Della Robbia Frieze

The Adult Reading Room of the Peace Dale Library once served as an auditorium for civic occasions, plays, and musical performances. Though the space retains most of its original architectural character, with a high vaulted ceiling, balcony, and tall frosted windows, it now houses the library's non-fiction, circulation, and reference departments.

Before the library expansion in 1989, however, the room's focal point was a stage (now removed) on the north wall, capped by a frieze, which is still there.

This frieze is a reproduction of part of a work by the Italian Renaissance sculptor Luca Della Robbia (1400-1482). The original, entitled "Cantoria", was carved in Florence, Italy, between 1431 and 1439. It may still be seen in that city, where it was created to decorate the choir loft (or "cantoria") of the Cathedral there. It remains one of Della Robbia's most famous works.

The frieze you see here divides naturally into 7 panels, 5 in the middle of approximately equal size, and a narrow one at each end. One panel appears twice: second from the left and second from the right.

The general subject of the work is joyful expression through music. It contains approximately 60 figures, all youthful, and some quite small. Highly exuberant in their music-making, most are singing but others play drums, harps, lutes, and long trumpet-like pipes. The instruments are easy to pick out as they are highlighted in gold. A song book (at left) and a music scroll (at right), plus the lower border of the entire piece, are also done in gold.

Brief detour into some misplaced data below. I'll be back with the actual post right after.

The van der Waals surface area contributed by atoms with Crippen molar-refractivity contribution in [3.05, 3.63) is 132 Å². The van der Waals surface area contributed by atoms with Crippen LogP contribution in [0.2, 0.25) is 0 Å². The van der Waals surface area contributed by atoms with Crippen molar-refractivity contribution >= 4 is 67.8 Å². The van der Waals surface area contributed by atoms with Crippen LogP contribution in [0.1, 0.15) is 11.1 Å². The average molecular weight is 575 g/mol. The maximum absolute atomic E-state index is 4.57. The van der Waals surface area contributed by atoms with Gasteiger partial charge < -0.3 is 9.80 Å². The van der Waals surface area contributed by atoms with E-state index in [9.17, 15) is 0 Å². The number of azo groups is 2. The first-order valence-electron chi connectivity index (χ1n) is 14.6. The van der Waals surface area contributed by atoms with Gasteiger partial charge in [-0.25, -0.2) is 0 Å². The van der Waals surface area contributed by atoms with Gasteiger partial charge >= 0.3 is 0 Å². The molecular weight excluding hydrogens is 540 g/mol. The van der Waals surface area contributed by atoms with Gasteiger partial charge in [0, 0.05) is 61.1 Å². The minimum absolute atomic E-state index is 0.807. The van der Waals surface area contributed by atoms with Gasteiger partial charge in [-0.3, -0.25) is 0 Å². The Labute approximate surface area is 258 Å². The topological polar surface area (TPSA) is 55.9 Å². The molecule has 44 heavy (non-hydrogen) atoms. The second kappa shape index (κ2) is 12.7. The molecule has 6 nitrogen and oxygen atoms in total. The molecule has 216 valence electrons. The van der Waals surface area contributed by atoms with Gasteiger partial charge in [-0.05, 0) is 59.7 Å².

The material used here is plaster; the original in Florence was carved in marble. A Boston firm, Caproni, crafted this reproduction in 1891 for the opening of this building (then known as Hazard Memorial Hall).

The original "Cantoria" is housed today in Florence's Museo dell' Opera del Duomo (having been removed from the Cathedral in 1688 to accommodate renovations for the wedding of Ferdinando di Medici). It contains a few more panels than are represented here, plus the carved text in Latin of Psalm 150, which provided the original inspiration for the work.

For more information you may consult almost any work on Florentine art of the Renaissance, or the following items in the library's collection:

1. Domestici, Fiamma. DELLA ROBBIA: A FAMILY OF ARTISTS. New York: Riverside Book Co., 1992. Library call number: 730 DOM

2. Lachowicz, Connie, Library Director. "Hazard Memorial Building 100th Anniversary Booklet", 1991. Copies are available at the Reference Desk.